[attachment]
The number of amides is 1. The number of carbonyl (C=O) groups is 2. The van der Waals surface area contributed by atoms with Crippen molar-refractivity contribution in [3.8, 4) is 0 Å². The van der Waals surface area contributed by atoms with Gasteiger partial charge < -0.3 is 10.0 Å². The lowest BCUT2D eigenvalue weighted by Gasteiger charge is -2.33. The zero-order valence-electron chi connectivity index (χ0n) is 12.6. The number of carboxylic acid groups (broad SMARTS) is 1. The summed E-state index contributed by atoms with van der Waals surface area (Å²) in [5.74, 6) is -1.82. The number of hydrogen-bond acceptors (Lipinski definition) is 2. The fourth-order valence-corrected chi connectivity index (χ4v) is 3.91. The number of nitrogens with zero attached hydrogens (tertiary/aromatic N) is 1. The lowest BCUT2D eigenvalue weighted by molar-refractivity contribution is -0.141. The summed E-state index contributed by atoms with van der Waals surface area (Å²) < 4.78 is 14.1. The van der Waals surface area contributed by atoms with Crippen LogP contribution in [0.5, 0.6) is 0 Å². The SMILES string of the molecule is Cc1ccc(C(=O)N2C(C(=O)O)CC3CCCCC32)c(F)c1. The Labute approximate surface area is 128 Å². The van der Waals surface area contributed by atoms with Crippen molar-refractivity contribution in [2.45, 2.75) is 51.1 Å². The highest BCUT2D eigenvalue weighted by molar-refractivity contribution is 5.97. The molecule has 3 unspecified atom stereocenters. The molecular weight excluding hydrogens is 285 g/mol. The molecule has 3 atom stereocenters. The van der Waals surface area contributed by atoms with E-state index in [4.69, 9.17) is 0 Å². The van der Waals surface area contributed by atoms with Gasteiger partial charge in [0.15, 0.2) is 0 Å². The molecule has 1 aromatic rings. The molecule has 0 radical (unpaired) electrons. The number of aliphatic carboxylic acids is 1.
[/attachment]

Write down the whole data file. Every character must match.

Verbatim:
The number of amides is 1. The number of carbonyl (C=O) groups is 2. The van der Waals surface area contributed by atoms with Crippen molar-refractivity contribution in [3.8, 4) is 0 Å². The van der Waals surface area contributed by atoms with Gasteiger partial charge < -0.3 is 10.0 Å². The lowest BCUT2D eigenvalue weighted by Gasteiger charge is -2.33. The zero-order valence-electron chi connectivity index (χ0n) is 12.6. The number of carboxylic acid groups (broad SMARTS) is 1. The summed E-state index contributed by atoms with van der Waals surface area (Å²) in [5.74, 6) is -1.82. The number of hydrogen-bond acceptors (Lipinski definition) is 2. The fourth-order valence-corrected chi connectivity index (χ4v) is 3.91. The number of nitrogens with zero attached hydrogens (tertiary/aromatic N) is 1. The lowest BCUT2D eigenvalue weighted by molar-refractivity contribution is -0.141. The summed E-state index contributed by atoms with van der Waals surface area (Å²) < 4.78 is 14.1. The van der Waals surface area contributed by atoms with Crippen LogP contribution in [0.5, 0.6) is 0 Å². The SMILES string of the molecule is Cc1ccc(C(=O)N2C(C(=O)O)CC3CCCCC32)c(F)c1. The Labute approximate surface area is 128 Å². The van der Waals surface area contributed by atoms with Crippen molar-refractivity contribution in [2.45, 2.75) is 51.1 Å². The highest BCUT2D eigenvalue weighted by molar-refractivity contribution is 5.97. The molecule has 3 unspecified atom stereocenters. The molecular weight excluding hydrogens is 285 g/mol. The molecule has 3 atom stereocenters. The van der Waals surface area contributed by atoms with E-state index in [4.69, 9.17) is 0 Å². The van der Waals surface area contributed by atoms with Gasteiger partial charge in [0.15, 0.2) is 0 Å². The molecule has 1 aromatic rings. The molecule has 0 radical (unpaired) electrons. The number of aliphatic carboxylic acids is 1.